ÉCU has five Russian indie films in its Official Selection 2013, so it’s time to have look at the independent film scene of the biggest country in the world which is spread across Europe and Asia and includes many different nationalities.

A picture of Russian independent cinema is somehow connected with the picture of a lonely man standing on a big field full of snow. ÉCU collected five facts about Russian independent cinema that differentiate it from indie film scenes of other countries.

1.Until the beginning of the 1980s there were no independent films at all. Cinema was completely a state-controlled domain, under strict censorship and very culture-specific; the Soviet government used the film industry for communist propaganda of Soviet values and way of life as well as in the memory of the Second World War. In the 80s in the time of perestroika and glasnost censorship became powerless. The pioneer of the independent cinema in Russia became a famous filmmaker in this period Alexander Sokurov whose work was part of and received awards at different international film festivals like Cannes, Venice and Berlinale.

2. Independent cinema in Russia always has to struggle. The government participates one way or another in the production and distribution of all Russian films, supporting only blockbusters and big-budget films. The Russian film industry also depends on the economical situation of the country. Independent filmmakers can create films only with their own funds. Even though there are private individuals and companies who fund, there is no regional funding system like in Germany, for example.

3. Russian independent filmmakers are on the wrong system regarding cinema. In the west countries it is important to receive the attention of a certain audience; in Russia it is more important to please the supporters and people who sponsor the film. Also, usually the filmmakers that achieve some recognition and are noticed have two ways to develop: either they enter the big film industry (which is not independent any more) or stay in the independent underground and, consequently, their films will be shown only on small screens and for a limited audience.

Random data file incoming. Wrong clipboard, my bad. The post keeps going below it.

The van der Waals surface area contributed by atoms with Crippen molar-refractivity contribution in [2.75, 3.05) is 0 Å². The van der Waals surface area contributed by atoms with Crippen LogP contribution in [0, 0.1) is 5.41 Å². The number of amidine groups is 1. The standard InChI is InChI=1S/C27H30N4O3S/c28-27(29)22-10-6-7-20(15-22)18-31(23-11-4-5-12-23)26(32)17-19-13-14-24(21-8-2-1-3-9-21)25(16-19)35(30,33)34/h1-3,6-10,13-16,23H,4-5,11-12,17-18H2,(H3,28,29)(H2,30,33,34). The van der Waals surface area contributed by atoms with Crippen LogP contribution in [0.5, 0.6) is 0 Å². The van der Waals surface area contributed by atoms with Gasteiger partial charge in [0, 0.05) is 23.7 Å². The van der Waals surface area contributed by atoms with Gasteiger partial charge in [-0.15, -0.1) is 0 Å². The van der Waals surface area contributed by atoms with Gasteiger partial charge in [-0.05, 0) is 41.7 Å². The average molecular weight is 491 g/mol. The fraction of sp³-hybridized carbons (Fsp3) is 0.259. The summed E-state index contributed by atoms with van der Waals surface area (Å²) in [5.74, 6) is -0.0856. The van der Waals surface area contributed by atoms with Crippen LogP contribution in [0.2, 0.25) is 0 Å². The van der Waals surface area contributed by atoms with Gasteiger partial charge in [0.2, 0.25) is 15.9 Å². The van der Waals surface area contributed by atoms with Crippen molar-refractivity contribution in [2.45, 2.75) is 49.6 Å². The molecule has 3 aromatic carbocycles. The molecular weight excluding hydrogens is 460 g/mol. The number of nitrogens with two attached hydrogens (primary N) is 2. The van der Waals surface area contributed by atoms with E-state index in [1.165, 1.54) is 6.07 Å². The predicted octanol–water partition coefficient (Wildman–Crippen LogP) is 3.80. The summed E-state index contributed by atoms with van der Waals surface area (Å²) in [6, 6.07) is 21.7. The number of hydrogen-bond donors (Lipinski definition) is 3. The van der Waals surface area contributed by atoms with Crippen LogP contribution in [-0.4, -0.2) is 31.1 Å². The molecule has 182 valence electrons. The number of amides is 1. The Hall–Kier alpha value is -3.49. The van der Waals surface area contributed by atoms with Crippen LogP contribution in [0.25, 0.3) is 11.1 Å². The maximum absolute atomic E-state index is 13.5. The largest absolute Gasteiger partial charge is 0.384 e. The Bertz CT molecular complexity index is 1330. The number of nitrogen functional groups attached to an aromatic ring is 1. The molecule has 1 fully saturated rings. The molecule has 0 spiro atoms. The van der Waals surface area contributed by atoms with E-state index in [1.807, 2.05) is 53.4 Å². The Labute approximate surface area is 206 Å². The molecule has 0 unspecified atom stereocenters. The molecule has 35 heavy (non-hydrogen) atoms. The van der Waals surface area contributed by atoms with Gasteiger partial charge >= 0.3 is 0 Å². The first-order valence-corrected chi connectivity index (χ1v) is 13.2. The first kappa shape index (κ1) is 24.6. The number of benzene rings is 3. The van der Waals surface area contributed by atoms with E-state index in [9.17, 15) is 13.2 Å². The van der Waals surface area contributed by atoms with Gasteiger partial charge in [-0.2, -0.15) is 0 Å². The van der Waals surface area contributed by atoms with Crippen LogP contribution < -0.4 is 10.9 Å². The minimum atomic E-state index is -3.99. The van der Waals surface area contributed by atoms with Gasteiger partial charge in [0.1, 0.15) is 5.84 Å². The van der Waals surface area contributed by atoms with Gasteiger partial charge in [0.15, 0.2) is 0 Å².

4. Independent filmmakers are creative when it comes to the financing of their films. Social networks play quite big roles in finding the audience and financial aid. One filmmaker didn’t receive any grants from the government or cultural authorities and he sponsored his film by courtesy of his audience: he asked on his page in a Russian social network if people would like to see more of the film and if the answer was positive, he collected donations to further produce his film. Step by step this film was completed. Another opportunity to gain the money, at least for the next film, is to participate in as many film festivals as possible. Fortunately Russian indies are pretty popular abroad and will usually be celebrateded at big international indie film festivals.

5. Documentaries in Russia have the roughest ride. The films with themes against Putin’s regime will never have a possibility to be distributed. Also, they won’t be used to support the regime, Russian government is not interested in using them in their affairs. So the Russian state stopped financing documentary cinema completely.

ÉCU is excited to screen so many Russian indies! Check out European Dramatic Shorts The Cart (dir. Natasha Novik) and We Are Not Slaves (dir.Ainur Askarov), Music Video Brazzaville – Boeing (dir. Natalya Kudryashova, Semyon Galperin), European Experimental Film Hermeneutics (dir. Alexei Dmitriev) and Comedy Film Cabbagemincer (dir. Vadim Viner, Dovran Khalhodjaev).

Xenia Piskunova

Xenia Piskunova

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